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road sage

Dear Sir or Madam:

Please find attached a copy of my résumé and references. I submit them to your headhunting agency in the hope of finding employment designing concept vehicles for a major automobile manufacturer.

I am inspired to forward my credentials by the recent unveiling of Toyota's concept vehicle the "e-Palette" at the CES global technology conference in Las Vegas. Toyota envisions e-Palettes being used as a ride-hailing system, to deliver food and medical aid and also as mobile shops. According to Reuters, "it will come in three sizes: a bus-sized vehicle, a shuttle and a small delivery vehicle sized to run on sidewalks."

All Toyota's dreams may one day come to fruition, but to me the e-Palette just looks like a giant electric toaster with wheels.

And that's why I think I can be of use helping design the cars of the future. While I am skilled at neither engineering nor design, I have a great deal of experience creating things no one can imagine either wanting or needing. Surely Ford, BMW, Porsche or Volkswagen could use my services?

Off the top of my head, here are two car concepts that could be unveiled at future CES global technology conferences:

  • A vehicle shaped like a pizza that delivers Chinese food.
  • Fully-autocratic self-driving vehicles that ignore the driver’s wishes and take him or her where the vehicle thinks it would be best to go.

I've carefully observed many concept vehicle roll-outs and identified some of the cornerstones of a successful launch. For instance, it is vital to declare that your vehicle will "increase efficiency and productivity," just as Toyota did with the e-Palette.

The key is not to get too specific, since a lot of new technology ends up putting people out of work. It can also have the exact opposite effect to what was anticipated (think: "paperless office"). So, efficiency? Productivity? For whom? As Lloyd the bartender says in The Shining when Jack wants to know who's paying for his drinks, "It's not a matter that concerns you, Mr. Torrance. At least not at this point."

When crafting your launch, it's also important to imply that existing pleasant and highly ergonomic activities – such as walking or going out into public – are flawed. At the e-Palette launch, Toyota took aim at handicraft markets. It's fair to say that 99.9 per cent of people on Earth are content making a trip to a handicraft market when they are in need of handicrafts. Quick, easy, home handicraft delivery is not a high priority.

Toyota, however, implied that this age-old system was somehow tarnished and showed the e-Palette functioning as a mobile "Handicraft Market" that would bring handicrafts directly to your door. In what hellish Hieronymus Bosch nightmare would a mobile handicraft market ever be: a) Of use? b) Desired? Children get excited when the ice cream truck rolls down the block; they would flee in abject terror at the first sign of a "mobile Handicraft Market."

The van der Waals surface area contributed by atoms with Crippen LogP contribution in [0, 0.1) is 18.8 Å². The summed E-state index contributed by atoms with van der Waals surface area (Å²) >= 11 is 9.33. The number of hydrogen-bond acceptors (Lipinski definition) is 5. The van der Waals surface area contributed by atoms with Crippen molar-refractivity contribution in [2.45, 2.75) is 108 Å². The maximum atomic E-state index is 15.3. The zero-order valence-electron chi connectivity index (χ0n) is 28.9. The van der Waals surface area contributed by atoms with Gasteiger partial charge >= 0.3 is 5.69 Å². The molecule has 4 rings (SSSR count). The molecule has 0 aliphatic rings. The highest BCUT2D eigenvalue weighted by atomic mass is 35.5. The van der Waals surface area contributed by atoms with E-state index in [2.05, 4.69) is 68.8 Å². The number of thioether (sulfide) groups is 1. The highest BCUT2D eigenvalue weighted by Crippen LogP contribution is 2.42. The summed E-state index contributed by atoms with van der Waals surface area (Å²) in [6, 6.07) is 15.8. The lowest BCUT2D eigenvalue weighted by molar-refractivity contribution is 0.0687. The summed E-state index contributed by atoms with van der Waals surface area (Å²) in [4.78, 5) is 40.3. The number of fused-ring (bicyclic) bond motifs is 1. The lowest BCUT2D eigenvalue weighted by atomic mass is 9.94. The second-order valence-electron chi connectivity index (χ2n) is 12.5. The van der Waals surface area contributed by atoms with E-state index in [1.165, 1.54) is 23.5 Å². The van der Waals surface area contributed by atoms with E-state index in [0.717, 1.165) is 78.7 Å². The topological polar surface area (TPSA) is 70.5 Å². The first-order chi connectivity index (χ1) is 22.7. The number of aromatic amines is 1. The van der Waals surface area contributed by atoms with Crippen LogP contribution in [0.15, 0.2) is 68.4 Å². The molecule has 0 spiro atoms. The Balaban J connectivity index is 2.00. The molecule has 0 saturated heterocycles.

Toyota says another possible function would be a mobile shoe store. I believe this is flawed thinking, since, if the mobile future Toyota envisions comes to pass, then no one will have any need for shoes. They will travel exclusively by e-Palette.

Another aspect of concept vehicle design and marketing for which I am ideally suited is the writing of sentences with no discernible meaning. For example, at the unveiling in Las Vegas, Toyota said e-Palettes will be "fully automated, next generation battery electric vehicle[s] designed to be scalable and customizable for a range of Mobility as a Service businesses." I have been writing professionally for decades and can supply a lengthy list of past and present editors with whom I have worked who will gladly testify to my ability to write sentences even more confusing than the one above.

In short, I am the perfect candidate for a position creating the next generation of concept vehicles. True, I am lacking in even the most basic understanding of civil and environmental engineering, economics, policy, planning design, mechanical, electronic, electrical, safety and software engineering, brake systems, engines, safety mechanisms, fuel technologies and transmissions, but these do not seem to be prerequisites for the job. Also, while I do not currently have a drug problem, I am willing to get one if it helps my chances of landing a position.

Thank you for your consideration.

Sincerely, Andrew Clark

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Reuters